Cooking rice 2013


Obviously, there is a first time for any new chef to undertake cooking rice.

Sometimes, a person can get very annoyed when, after purchasing a bag of rice, only to realize that once at home – there are no cooking instructions.
And, being a novice at cooking, one is stuck.
On the other hand, sometimes there are cooking instructions that one follows right down to the last detail and the rice still does not come out right.

The reason for that is sometimes the instructions tell you to put 1 cup of rice to 2 cups of water. Bring water to boil then put the rice in the pot, cover with the lid, reduce the heat for 18-1/2 minutes or 20 minutes and 18.5 seconds, so let us synchronize our watches, and hope that the water has already evaporated and the rice cooked. If you hit the jackpot, maybe you end up with good tasting rice.

Obviously, different varieties of rice have different cooking time periods and with each stove being different – electric stoves give off different heat proportions to gas stoves, therefore, the instructions on the bags can be way off from reality.
You may end up with very soft rice, which is yucky, and right off the bat, you hate the taste. Or, it is so hard, some people call them bullets and your dentist will love you. The fact is you do not need a Masters Degree or a Ph.D. to figure it out.

We still, did, however, ask the top expert in the rice business, the master in rice cooking, the Man for all Seasonings according to the Business Journal Magazine; to solve our problem and give us his opinion on this matter: which is very serious.

Mr. Goudas told us that there are people who cook rice very well and he always learns from them. But for people who have no idea and they want to experiment with the grain, he states: Regardless of the variety, brand or country of origin, a beginner should do the following:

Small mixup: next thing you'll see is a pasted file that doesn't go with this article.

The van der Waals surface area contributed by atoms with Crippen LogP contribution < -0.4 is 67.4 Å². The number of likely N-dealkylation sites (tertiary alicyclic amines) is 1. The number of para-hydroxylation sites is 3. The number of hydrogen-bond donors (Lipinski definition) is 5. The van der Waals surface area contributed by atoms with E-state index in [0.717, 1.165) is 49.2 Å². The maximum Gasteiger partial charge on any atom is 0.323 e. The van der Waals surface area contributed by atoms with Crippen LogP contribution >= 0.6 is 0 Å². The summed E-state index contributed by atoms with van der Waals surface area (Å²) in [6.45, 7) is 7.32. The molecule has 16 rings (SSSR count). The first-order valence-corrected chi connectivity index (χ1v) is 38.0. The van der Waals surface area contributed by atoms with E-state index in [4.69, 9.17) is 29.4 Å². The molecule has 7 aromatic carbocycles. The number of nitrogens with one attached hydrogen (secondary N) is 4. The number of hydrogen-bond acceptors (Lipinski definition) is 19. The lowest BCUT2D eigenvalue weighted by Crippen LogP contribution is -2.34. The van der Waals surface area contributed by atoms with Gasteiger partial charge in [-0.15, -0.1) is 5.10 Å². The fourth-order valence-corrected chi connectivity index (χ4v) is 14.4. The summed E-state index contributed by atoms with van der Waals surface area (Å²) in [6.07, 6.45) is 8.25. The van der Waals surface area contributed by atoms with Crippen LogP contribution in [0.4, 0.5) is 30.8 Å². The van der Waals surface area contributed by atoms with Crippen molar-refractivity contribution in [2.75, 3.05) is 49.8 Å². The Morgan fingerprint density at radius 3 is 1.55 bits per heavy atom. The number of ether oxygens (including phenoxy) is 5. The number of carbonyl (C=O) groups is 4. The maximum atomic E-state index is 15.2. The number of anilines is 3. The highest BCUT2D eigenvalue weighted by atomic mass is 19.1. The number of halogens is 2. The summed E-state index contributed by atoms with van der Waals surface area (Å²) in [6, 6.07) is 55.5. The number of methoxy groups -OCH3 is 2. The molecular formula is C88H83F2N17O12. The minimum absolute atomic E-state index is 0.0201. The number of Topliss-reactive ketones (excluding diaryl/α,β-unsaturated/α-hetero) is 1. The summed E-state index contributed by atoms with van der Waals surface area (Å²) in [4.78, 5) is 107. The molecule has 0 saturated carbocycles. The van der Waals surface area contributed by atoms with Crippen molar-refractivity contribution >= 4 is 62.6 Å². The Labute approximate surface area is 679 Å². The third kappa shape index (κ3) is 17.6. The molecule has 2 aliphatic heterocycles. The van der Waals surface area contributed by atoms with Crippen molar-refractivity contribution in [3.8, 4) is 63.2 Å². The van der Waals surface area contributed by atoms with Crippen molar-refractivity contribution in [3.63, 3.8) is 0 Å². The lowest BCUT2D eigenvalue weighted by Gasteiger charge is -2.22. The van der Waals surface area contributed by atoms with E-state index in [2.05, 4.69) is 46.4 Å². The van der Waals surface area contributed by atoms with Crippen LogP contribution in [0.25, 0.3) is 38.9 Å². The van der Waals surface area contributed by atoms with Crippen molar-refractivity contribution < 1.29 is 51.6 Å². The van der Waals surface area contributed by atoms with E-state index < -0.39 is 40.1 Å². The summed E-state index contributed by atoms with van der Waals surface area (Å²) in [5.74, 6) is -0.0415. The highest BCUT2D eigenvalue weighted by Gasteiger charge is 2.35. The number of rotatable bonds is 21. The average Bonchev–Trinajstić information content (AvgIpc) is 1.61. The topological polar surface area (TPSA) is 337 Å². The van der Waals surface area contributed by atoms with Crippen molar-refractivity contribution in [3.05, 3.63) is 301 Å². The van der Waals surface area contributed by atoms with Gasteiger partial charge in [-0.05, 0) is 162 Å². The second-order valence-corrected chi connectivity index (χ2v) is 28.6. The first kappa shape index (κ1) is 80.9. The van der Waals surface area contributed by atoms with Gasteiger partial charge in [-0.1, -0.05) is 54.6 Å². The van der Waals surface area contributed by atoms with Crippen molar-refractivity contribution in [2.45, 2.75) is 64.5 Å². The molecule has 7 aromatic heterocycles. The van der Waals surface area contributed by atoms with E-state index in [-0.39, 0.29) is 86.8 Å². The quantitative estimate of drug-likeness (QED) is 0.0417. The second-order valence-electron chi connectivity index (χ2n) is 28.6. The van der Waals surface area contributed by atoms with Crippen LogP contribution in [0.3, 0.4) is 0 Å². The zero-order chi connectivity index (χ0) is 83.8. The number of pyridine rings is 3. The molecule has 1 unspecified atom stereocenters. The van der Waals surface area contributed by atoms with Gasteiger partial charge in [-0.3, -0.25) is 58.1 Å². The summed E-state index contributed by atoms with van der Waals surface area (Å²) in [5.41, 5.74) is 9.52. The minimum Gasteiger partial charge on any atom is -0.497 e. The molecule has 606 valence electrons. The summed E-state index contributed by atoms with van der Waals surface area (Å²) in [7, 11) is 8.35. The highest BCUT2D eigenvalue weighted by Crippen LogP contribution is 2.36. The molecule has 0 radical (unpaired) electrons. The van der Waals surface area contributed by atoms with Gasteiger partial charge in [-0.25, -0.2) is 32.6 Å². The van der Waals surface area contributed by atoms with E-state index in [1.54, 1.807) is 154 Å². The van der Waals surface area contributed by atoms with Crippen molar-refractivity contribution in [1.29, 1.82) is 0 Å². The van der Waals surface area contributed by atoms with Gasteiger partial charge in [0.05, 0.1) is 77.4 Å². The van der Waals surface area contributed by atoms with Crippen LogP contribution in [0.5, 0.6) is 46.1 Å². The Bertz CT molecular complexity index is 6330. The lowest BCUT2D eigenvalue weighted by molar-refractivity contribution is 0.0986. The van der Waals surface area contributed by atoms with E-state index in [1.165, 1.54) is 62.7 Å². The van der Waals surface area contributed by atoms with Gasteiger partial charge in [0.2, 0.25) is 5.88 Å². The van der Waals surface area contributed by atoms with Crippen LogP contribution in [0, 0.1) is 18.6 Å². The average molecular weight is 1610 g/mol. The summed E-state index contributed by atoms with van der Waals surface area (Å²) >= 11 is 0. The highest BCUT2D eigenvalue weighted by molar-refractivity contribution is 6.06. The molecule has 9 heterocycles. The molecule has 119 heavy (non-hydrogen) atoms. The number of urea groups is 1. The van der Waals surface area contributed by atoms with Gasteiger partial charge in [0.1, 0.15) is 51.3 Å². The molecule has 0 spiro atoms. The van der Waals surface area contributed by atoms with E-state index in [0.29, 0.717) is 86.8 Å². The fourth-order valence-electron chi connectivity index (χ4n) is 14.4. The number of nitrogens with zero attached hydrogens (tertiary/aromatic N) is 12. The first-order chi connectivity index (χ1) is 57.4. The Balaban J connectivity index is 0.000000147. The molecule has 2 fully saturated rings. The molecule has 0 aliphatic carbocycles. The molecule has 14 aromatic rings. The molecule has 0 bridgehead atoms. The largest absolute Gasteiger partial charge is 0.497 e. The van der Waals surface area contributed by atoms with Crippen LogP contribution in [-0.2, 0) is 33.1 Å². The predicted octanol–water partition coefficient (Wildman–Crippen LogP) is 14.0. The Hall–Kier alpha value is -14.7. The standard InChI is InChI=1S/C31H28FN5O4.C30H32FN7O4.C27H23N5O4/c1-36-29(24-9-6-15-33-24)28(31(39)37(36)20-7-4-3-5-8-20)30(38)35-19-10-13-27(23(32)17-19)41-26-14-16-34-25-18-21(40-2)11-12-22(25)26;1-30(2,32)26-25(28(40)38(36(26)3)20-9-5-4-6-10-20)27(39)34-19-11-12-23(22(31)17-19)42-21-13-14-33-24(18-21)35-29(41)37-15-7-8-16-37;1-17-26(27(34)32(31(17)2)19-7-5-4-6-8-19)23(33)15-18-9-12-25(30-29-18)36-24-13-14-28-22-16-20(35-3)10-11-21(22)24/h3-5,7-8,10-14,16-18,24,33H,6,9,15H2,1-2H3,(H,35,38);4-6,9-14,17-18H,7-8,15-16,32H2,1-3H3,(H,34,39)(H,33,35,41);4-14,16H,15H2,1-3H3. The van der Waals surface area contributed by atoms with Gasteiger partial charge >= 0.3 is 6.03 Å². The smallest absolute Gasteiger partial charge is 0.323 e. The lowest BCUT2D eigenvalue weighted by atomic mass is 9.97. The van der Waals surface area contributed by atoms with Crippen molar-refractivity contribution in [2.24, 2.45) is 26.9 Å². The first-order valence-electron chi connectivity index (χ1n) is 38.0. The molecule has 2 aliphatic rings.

1 cup of rice (enough for one person)
4 or more parts water
salt to taste
This is all you require as far as the list of ingredients. And, of course – a pot.

Put the pot on the stove.
Add the water.
Turn the stove on.
Bring the water to a boil.
When the water begins to bubble – it is boiling.

Add that cup of rice and salt to taste. Let the rice boil until it is tender to your taste.
Ever so often taste one grain.
It is also quite entertaining to watch the rice boiling - jumping up and down and since you do not cover the pot, use the lid as your steel drum instrument, a fork as the drumstick and get into the rhythm as you watch the grains bubbling; all the while singing the song with the words similar to:

Goudas Rice is very nice. Goudas Rice is very nice.
It is good for pelau* or Chinese fried rice.
So take my advice and buy Goudas Rice.
You must repeat the song again and again until the rice is tender to your taste.

You then remove it from the stove and empty into in a colander/strainer.
When all the water is gone, return the rice to the pot, place a slice or two of butter on the top.
Cover the pot with your steel drum (lid) for a few minutes to allow the butter to melt into and penetrate the rice.
If you do not like butter, put a little bit of oil.

Now you are the chef! If you like the rice, and we hope you do, stick to Mr. Goudas rice.

Pelau is one of the national dishes of Trinidad and Tobago.
It consists of rice and green pigeon peas cooked together in the same pot with your meat (chicken or beef).
Of course, you use Goudas Rice and  Goudas Green Pigeon Peas.

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